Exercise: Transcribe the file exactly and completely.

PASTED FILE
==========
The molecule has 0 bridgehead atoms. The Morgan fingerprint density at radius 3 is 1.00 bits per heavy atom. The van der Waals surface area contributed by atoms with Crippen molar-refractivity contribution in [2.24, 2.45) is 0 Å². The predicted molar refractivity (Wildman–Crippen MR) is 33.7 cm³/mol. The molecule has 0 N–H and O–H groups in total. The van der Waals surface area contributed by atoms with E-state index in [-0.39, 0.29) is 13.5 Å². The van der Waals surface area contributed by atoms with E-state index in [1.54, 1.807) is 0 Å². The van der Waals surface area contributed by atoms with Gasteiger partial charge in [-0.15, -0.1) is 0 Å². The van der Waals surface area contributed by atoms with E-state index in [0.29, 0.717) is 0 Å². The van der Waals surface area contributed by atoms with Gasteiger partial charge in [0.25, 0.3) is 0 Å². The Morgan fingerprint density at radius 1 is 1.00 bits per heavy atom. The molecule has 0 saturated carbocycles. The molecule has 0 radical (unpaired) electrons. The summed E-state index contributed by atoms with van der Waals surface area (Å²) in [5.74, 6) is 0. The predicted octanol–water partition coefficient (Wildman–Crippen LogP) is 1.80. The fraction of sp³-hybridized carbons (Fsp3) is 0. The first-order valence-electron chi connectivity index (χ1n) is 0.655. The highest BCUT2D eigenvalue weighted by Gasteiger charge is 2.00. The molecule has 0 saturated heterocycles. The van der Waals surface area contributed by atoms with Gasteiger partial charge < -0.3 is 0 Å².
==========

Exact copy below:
The molecule has 0 bridgehead atoms. The Morgan fingerprint density at radius 3 is 1.00 bits per heavy atom. The van der Waals surface area contributed by atoms with Crippen molar-refractivity contribution in [2.24, 2.45) is 0 Å². The predicted molar refractivity (Wildman–Crippen MR) is 33.7 cm³/mol. The molecule has 0 N–H and O–H groups in total. The van der Waals surface area contributed by atoms with E-state index in [-0.39, 0.29) is 13.5 Å². The van der Waals surface area contributed by atoms with E-state index in [1.54, 1.807) is 0 Å². The van der Waals surface area contributed by atoms with Gasteiger partial charge in [-0.15, -0.1) is 0 Å². The van der Waals surface area contributed by atoms with E-state index in [0.29, 0.717) is 0 Å². The van der Waals surface area contributed by atoms with Gasteiger partial charge in [0.25, 0.3) is 0 Å². The Morgan fingerprint density at radius 1 is 1.00 bits per heavy atom. The molecule has 0 saturated carbocycles. The molecule has 0 radical (unpaired) electrons. The summed E-state index contributed by atoms with van der Waals surface area (Å²) in [5.74, 6) is 0. The predicted octanol–water partition coefficient (Wildman–Crippen LogP) is 1.80. The fraction of sp³-hybridized carbons (Fsp3) is 0. The first-order valence-electron chi connectivity index (χ1n) is 0.655. The highest BCUT2D eigenvalue weighted by Gasteiger charge is 2.00. The molecule has 0 saturated heterocycles. The van der Waals surface area contributed by atoms with Gasteiger partial charge < -0.3 is 0 Å².